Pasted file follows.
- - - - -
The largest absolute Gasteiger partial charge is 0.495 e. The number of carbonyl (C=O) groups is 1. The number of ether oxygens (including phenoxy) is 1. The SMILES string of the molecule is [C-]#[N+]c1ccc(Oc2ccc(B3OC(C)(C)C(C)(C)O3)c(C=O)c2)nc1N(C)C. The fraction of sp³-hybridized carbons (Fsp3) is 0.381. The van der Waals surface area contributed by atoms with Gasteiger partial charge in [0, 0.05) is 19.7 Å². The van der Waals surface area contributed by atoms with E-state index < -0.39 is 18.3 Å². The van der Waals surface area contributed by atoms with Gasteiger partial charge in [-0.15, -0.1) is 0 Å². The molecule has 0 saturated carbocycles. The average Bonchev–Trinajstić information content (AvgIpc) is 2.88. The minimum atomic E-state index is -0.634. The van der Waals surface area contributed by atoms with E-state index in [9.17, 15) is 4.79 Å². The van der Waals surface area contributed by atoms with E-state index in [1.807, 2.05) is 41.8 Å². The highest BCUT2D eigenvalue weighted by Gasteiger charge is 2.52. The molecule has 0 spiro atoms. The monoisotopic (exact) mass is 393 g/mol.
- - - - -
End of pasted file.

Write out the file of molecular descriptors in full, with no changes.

The largest absolute Gasteiger partial charge is 0.495 e. The number of carbonyl (C=O) groups is 1. The number of ether oxygens (including phenoxy) is 1. The SMILES string of the molecule is [C-]#[N+]c1ccc(Oc2ccc(B3OC(C)(C)C(C)(C)O3)c(C=O)c2)nc1N(C)C. The fraction of sp³-hybridized carbons (Fsp3) is 0.381. The van der Waals surface area contributed by atoms with Gasteiger partial charge in [0, 0.05) is 19.7 Å². The van der Waals surface area contributed by atoms with E-state index < -0.39 is 18.3 Å². The van der Waals surface area contributed by atoms with Gasteiger partial charge in [-0.15, -0.1) is 0 Å². The molecule has 0 saturated carbocycles. The average Bonchev–Trinajstić information content (AvgIpc) is 2.88. The minimum atomic E-state index is -0.634. The van der Waals surface area contributed by atoms with E-state index in [9.17, 15) is 4.79 Å². The van der Waals surface area contributed by atoms with E-state index in [1.807, 2.05) is 41.8 Å². The highest BCUT2D eigenvalue weighted by Gasteiger charge is 2.52. The molecule has 0 spiro atoms. The monoisotopic (exact) mass is 393 g/mol.